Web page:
January 17, 2021

Experts Debate How to Revive the Economy After the Pandemic

The coronavirus pandemic has taken a brutal toll on the U.S. economy. Job losses resulting from the health crisis wiped out years’ worth of gains, hitting women, people of color and lower-paid workers already vulnerable to economic swings the hardest. An estimated 60 percent of businesses — about 100,000 individual establishments — that closed their doors temporarily as a result of Covid-19 have shut down for good, and more may follow in the months to come.

It is going to be a bleak winter for many businesses. And although hope is on the horizon in the form of vaccines, the toll is expected to get worse before it gets better.

Given the limited number of initial doses and rising case numbers in the United States, “the reality is, December and January and February are going to be rough times,” Dr. Robert Redfield of the Centers for Disease Control and Prevention said recently. “I actually believe they’re going to be the most difficult time in the public health history of this nation.” That means the economy will suffer as well.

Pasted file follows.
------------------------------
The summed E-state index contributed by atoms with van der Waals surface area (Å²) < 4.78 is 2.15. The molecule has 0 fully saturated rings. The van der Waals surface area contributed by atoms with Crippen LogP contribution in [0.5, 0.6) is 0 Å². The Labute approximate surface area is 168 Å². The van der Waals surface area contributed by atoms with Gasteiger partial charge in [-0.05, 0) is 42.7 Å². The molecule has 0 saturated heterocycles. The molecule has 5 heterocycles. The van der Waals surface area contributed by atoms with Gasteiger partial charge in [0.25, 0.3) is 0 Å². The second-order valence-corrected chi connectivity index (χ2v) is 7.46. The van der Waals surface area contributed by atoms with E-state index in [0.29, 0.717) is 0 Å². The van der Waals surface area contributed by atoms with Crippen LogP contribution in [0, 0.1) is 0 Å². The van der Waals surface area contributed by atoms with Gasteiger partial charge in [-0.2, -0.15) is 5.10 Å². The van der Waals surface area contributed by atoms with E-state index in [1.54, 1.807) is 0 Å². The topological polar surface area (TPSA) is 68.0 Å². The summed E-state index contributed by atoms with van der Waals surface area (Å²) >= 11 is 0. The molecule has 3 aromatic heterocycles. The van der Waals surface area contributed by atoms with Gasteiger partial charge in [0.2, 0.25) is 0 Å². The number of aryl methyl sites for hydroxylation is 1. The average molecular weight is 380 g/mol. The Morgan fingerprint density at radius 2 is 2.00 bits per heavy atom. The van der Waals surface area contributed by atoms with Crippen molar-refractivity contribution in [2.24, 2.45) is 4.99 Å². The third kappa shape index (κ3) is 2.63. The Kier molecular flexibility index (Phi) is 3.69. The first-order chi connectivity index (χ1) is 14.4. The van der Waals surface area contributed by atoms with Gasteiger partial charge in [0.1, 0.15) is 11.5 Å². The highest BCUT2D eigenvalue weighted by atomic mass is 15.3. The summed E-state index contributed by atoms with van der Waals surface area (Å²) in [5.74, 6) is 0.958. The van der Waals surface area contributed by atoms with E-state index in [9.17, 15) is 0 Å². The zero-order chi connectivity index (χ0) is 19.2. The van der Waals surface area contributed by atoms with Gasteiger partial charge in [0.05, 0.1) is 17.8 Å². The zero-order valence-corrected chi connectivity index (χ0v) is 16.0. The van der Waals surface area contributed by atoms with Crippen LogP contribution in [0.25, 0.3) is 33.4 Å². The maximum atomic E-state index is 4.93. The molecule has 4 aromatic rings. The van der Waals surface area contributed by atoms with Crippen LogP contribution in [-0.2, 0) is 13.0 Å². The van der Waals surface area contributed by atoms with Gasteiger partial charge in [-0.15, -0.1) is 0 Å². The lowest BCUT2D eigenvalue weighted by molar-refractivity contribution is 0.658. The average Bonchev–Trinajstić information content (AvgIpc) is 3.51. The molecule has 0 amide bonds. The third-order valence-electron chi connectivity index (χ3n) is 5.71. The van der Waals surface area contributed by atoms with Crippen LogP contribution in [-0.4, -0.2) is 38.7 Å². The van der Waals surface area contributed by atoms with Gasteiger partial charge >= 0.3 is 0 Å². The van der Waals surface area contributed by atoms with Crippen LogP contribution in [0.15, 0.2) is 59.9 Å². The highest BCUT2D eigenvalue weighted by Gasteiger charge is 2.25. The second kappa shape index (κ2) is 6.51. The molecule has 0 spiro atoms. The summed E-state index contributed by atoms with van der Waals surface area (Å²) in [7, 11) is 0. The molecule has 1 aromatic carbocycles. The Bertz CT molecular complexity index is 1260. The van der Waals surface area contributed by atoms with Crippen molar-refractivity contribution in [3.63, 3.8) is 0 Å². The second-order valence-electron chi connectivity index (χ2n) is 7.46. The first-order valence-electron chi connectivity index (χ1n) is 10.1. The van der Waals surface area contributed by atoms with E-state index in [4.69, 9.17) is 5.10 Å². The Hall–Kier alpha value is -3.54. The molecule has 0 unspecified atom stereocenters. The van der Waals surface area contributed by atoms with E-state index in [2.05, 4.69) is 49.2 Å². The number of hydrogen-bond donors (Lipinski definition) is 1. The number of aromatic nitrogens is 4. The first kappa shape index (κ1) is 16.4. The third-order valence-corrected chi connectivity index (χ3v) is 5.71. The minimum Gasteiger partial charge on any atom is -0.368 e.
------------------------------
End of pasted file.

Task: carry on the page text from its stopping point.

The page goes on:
As part of the DealBook D.C. Policy Project, The New York Times gathered a virtual panel of experts in early December to debate the priorities for economic policy in the months and years ahead. The consensus was that a huge aid package is necessary now to keep households and businesses afloat. In Washington, lawmakers said they were making “significant progress” in stimulus talks, but the negotiations hadn’t yet yielded a deal of any size. And once the pandemic has been brought under control and it’s safe for in-person activity to resume, policymakers must figure out how to fix a shattered economy — and better yet, to safeguard it against the next catastrophe.

Article source: https://www.nytimes.com/2020/12/16/business/dealbook/economic-policy-debate.html

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